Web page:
Given the risk that involves giving running backs large, long-term contracts e.g. Todd Gurley and Ezekiel Elliot, it is impossible to see the Packers offering Jones a large deal. Although he has publicly stated his desire to stay with the team that drafted him and both sides have shown significant interest in making a deal happen, it just doesn’t seem likely, especially with second round pick AJ Dillion waiting in line. 

It will be hard for the Packers to let go of Jones but it is a move that both sides must make. 

Corey Linsley – Re-sign 

Free agent status: Unrestricted free agent 

Expiring contract – 3 year, $25,500,000 contract 

Corey Linsley is a player the Packers would definitely love to re-sign if the two sides could agree on a new contract. The former Ohio State Buckeye played some of the best football of his career in 2020 and developed into the best centre in the league, earning himself his first All-Pro honor. 

Linsley appeared in 15 of the Packers 18 games in 2020, allowing only one sack and seven total pressures without committing a single penalty. Pro Football Focus ranked Linsley as the sites highest-rated centre overall with the top run-blocking grade and third best pass-blocking grade available. 

Linsley possesses elite quickness and awareness at the centre position and can be a dependable lead blocker in multiple offensive schemes at the point of attack. He is able to quickly identify defensive fronts and understand where blitzers are coming from and set the correct protections to keep the quarterback upright. Linsley, along with David Bakhtiari, were two of the main reasons the Packers offensive line was second best in the NFL a season ago, per Pro Football Focus.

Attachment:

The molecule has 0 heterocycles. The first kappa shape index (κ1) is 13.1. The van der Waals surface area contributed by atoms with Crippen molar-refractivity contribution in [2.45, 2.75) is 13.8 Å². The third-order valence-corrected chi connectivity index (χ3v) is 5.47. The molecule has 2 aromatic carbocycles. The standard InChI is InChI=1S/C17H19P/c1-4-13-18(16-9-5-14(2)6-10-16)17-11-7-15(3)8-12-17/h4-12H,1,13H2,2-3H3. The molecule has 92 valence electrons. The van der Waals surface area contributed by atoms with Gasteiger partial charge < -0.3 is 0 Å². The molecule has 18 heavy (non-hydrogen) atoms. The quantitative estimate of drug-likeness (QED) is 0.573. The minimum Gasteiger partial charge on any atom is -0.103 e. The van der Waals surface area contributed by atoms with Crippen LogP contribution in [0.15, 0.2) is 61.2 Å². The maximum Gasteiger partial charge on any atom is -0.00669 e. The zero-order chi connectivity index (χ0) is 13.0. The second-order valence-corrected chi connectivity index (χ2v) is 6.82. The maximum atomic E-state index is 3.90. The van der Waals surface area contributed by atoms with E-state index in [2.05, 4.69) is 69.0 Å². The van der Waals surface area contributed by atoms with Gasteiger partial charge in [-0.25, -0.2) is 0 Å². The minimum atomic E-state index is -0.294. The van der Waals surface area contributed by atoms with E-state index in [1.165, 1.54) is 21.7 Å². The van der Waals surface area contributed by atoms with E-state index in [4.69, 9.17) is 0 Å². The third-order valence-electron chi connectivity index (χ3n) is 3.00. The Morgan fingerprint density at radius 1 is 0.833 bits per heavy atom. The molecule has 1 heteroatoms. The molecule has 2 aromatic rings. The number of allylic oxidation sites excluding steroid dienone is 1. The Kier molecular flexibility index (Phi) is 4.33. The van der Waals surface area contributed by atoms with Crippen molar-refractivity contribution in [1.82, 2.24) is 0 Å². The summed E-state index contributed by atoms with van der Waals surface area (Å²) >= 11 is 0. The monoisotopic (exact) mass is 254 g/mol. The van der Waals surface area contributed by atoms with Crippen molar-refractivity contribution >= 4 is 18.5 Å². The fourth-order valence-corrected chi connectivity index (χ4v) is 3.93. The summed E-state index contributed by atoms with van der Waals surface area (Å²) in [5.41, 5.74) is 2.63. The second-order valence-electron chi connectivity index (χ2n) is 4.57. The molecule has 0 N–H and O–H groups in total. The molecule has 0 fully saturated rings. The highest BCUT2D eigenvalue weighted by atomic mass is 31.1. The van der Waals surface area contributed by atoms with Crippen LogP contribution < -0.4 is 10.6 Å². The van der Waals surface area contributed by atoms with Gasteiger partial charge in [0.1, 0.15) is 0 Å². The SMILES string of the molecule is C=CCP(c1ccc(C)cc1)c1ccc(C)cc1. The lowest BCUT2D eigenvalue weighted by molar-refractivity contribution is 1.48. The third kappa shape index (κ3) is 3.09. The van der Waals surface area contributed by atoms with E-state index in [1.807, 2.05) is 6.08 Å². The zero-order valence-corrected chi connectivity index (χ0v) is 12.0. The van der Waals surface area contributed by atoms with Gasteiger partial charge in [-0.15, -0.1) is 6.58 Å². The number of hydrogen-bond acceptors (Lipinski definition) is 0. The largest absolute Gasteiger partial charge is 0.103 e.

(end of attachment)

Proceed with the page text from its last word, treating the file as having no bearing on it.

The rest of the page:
Linsley’s value on the open market would be the only issue for the Packers. According to Sportrac, Linsley’s estimated market value would be a 3 year deal around the $30 million mark. A contract like this would be out of the Packers current price range, but it doesn’t mean the Packers can’t re-sign Linsley.

If the two sides can work out a back-ended, incentive driven deal that doesn’t cost much for the Packers in the immediate future, then expect Linsley to be back with the Pack in 2021. However, if Linsley wants a guaranteed deal that would make him one of the highest paid players at the position, then expect the Packers to go with either Elgton Jenkins or Lucas Patrick at the centre position next season with Jon Runyan Jr stepping up to play guard. 

Kevin King – Walk 

Free agent status: Unrestricted free agent 

Expiring contract – 4 year, $7,080,884 

Kevin King will forever be remembered in Green Bay for all the wrong reasons. It is a shame because during his four years with the team he has been a respectable starter as an outside corner when he was able to stay healthy. 

Injuries plagued his time with the Packers from the moment he arrived in Green Bay. The former second-round pick missed 17 games over his first two NFL seasons then missed a further five in 2020. The only season which he stayed healthy for was in 2019 when he had his best year as a